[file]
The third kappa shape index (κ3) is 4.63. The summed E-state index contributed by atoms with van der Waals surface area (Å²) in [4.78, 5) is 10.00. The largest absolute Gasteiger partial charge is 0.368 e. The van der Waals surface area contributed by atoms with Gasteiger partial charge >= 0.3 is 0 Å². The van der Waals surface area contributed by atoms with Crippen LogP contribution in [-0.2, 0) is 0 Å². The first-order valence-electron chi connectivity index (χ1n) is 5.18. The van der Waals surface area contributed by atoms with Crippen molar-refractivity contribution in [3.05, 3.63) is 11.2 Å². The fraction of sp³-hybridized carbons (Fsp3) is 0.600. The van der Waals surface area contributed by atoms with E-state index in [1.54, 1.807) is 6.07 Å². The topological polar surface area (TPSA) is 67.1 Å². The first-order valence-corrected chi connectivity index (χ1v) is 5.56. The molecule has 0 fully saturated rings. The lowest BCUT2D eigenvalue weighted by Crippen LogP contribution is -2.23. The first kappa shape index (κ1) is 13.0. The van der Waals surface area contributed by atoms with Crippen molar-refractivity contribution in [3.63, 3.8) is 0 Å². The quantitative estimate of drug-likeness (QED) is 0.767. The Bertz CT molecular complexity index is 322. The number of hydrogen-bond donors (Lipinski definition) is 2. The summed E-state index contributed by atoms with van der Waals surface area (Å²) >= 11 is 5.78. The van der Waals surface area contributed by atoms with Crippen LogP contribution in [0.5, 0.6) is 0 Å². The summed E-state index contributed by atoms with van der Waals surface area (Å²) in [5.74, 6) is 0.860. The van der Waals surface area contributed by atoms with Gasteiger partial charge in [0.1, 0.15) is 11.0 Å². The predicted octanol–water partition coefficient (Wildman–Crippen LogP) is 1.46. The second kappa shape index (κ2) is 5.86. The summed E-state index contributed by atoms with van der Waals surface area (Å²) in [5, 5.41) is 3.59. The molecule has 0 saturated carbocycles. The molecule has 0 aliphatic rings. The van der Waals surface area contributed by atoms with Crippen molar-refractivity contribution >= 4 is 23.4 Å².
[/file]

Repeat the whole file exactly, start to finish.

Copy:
The third kappa shape index (κ3) is 4.63. The summed E-state index contributed by atoms with van der Waals surface area (Å²) in [4.78, 5) is 10.00. The largest absolute Gasteiger partial charge is 0.368 e. The van der Waals surface area contributed by atoms with Gasteiger partial charge >= 0.3 is 0 Å². The van der Waals surface area contributed by atoms with Crippen LogP contribution in [-0.2, 0) is 0 Å². The first-order valence-electron chi connectivity index (χ1n) is 5.18. The van der Waals surface area contributed by atoms with Crippen molar-refractivity contribution in [3.05, 3.63) is 11.2 Å². The fraction of sp³-hybridized carbons (Fsp3) is 0.600. The van der Waals surface area contributed by atoms with E-state index in [1.54, 1.807) is 6.07 Å². The topological polar surface area (TPSA) is 67.1 Å². The first-order valence-corrected chi connectivity index (χ1v) is 5.56. The molecule has 0 fully saturated rings. The lowest BCUT2D eigenvalue weighted by Crippen LogP contribution is -2.23. The first kappa shape index (κ1) is 13.0. The van der Waals surface area contributed by atoms with Crippen molar-refractivity contribution in [3.63, 3.8) is 0 Å². The quantitative estimate of drug-likeness (QED) is 0.767. The Bertz CT molecular complexity index is 322. The number of hydrogen-bond donors (Lipinski definition) is 2. The summed E-state index contributed by atoms with van der Waals surface area (Å²) >= 11 is 5.78. The van der Waals surface area contributed by atoms with Crippen LogP contribution in [0.5, 0.6) is 0 Å². The summed E-state index contributed by atoms with van der Waals surface area (Å²) in [5.74, 6) is 0.860. The van der Waals surface area contributed by atoms with Gasteiger partial charge in [0.1, 0.15) is 11.0 Å². The predicted octanol–water partition coefficient (Wildman–Crippen LogP) is 1.46. The second kappa shape index (κ2) is 5.86. The summed E-state index contributed by atoms with van der Waals surface area (Å²) in [5, 5.41) is 3.59. The molecule has 0 saturated carbocycles. The molecule has 0 aliphatic rings. The van der Waals surface area contributed by atoms with Crippen molar-refractivity contribution >= 4 is 23.4 Å².